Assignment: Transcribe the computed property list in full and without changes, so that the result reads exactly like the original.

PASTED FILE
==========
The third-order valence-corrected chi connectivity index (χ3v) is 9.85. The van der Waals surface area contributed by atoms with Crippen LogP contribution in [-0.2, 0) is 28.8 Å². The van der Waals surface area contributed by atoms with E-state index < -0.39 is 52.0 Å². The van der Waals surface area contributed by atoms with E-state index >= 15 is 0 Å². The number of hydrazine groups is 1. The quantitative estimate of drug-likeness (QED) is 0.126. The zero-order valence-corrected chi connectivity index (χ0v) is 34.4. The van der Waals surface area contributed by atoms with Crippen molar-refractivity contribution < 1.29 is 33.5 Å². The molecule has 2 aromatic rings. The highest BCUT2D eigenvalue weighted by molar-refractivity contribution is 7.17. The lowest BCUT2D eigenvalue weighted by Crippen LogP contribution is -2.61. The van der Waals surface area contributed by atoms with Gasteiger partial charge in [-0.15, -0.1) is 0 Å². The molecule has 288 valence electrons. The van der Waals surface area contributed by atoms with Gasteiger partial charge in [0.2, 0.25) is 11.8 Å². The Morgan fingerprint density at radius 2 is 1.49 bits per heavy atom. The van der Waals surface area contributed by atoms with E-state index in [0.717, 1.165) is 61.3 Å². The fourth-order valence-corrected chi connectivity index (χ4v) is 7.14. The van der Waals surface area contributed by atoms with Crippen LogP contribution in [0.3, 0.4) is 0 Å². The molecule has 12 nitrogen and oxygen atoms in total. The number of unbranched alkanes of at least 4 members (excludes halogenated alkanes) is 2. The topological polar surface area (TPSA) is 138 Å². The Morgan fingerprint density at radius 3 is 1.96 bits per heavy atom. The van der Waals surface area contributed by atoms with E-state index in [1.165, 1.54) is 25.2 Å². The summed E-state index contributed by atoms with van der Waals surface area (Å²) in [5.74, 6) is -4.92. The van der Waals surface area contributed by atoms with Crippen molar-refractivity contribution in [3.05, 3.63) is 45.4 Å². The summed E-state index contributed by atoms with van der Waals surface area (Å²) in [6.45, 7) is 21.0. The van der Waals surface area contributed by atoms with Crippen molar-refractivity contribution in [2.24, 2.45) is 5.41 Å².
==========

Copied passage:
The third-order valence-corrected chi connectivity index (χ3v) is 9.85. The van der Waals surface area contributed by atoms with Crippen LogP contribution in [-0.2, 0) is 28.8 Å². The van der Waals surface area contributed by atoms with E-state index < -0.39 is 52.0 Å². The van der Waals surface area contributed by atoms with E-state index >= 15 is 0 Å². The number of hydrazine groups is 1. The quantitative estimate of drug-likeness (QED) is 0.126. The zero-order valence-corrected chi connectivity index (χ0v) is 34.4. The van der Waals surface area contributed by atoms with Crippen molar-refractivity contribution < 1.29 is 33.5 Å². The molecule has 2 aromatic rings. The highest BCUT2D eigenvalue weighted by molar-refractivity contribution is 7.17. The lowest BCUT2D eigenvalue weighted by Crippen LogP contribution is -2.61. The van der Waals surface area contributed by atoms with Gasteiger partial charge in [-0.15, -0.1) is 0 Å². The molecule has 288 valence electrons. The van der Waals surface area contributed by atoms with Gasteiger partial charge in [0.2, 0.25) is 11.8 Å². The Morgan fingerprint density at radius 2 is 1.49 bits per heavy atom. The van der Waals surface area contributed by atoms with E-state index in [0.717, 1.165) is 61.3 Å². The fourth-order valence-corrected chi connectivity index (χ4v) is 7.14. The van der Waals surface area contributed by atoms with Crippen LogP contribution in [0.3, 0.4) is 0 Å². The molecule has 12 nitrogen and oxygen atoms in total. The number of unbranched alkanes of at least 4 members (excludes halogenated alkanes) is 2. The topological polar surface area (TPSA) is 138 Å². The Morgan fingerprint density at radius 3 is 1.96 bits per heavy atom. The van der Waals surface area contributed by atoms with E-state index in [1.165, 1.54) is 25.2 Å². The summed E-state index contributed by atoms with van der Waals surface area (Å²) in [5.74, 6) is -4.92. The van der Waals surface area contributed by atoms with Crippen molar-refractivity contribution in [3.05, 3.63) is 45.4 Å². The summed E-state index contributed by atoms with van der Waals surface area (Å²) in [6.45, 7) is 21.0. The van der Waals surface area contributed by atoms with Crippen molar-refractivity contribution in [2.24, 2.45) is 5.41 Å².